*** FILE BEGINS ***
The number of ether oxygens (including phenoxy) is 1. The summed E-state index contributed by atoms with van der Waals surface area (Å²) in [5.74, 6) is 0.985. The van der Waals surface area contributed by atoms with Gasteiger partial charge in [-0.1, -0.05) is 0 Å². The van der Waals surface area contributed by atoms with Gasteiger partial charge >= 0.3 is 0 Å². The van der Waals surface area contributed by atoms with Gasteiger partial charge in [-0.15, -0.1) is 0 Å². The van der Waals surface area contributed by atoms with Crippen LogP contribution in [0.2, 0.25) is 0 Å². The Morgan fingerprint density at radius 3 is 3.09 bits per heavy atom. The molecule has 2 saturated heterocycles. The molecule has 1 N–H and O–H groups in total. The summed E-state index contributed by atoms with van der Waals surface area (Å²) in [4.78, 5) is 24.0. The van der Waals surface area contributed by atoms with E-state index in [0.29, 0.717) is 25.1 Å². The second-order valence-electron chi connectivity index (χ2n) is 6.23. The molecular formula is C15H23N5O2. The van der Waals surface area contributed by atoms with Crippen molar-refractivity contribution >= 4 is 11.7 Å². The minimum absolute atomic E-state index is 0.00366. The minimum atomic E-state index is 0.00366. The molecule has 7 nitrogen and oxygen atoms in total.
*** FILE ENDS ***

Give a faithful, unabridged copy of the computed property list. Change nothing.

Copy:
The number of ether oxygens (including phenoxy) is 1. The summed E-state index contributed by atoms with van der Waals surface area (Å²) in [5.74, 6) is 0.985. The van der Waals surface area contributed by atoms with Gasteiger partial charge in [-0.1, -0.05) is 0 Å². The van der Waals surface area contributed by atoms with Gasteiger partial charge >= 0.3 is 0 Å². The van der Waals surface area contributed by atoms with Gasteiger partial charge in [-0.15, -0.1) is 0 Å². The van der Waals surface area contributed by atoms with Crippen LogP contribution in [0.2, 0.25) is 0 Å². The Morgan fingerprint density at radius 3 is 3.09 bits per heavy atom. The molecule has 2 saturated heterocycles. The molecule has 1 N–H and O–H groups in total. The summed E-state index contributed by atoms with van der Waals surface area (Å²) in [4.78, 5) is 24.0. The van der Waals surface area contributed by atoms with E-state index in [0.29, 0.717) is 25.1 Å². The second-order valence-electron chi connectivity index (χ2n) is 6.23. The molecular formula is C15H23N5O2. The van der Waals surface area contributed by atoms with Crippen molar-refractivity contribution >= 4 is 11.7 Å². The minimum absolute atomic E-state index is 0.00366. The minimum atomic E-state index is 0.00366. The molecule has 7 nitrogen and oxygen atoms in total.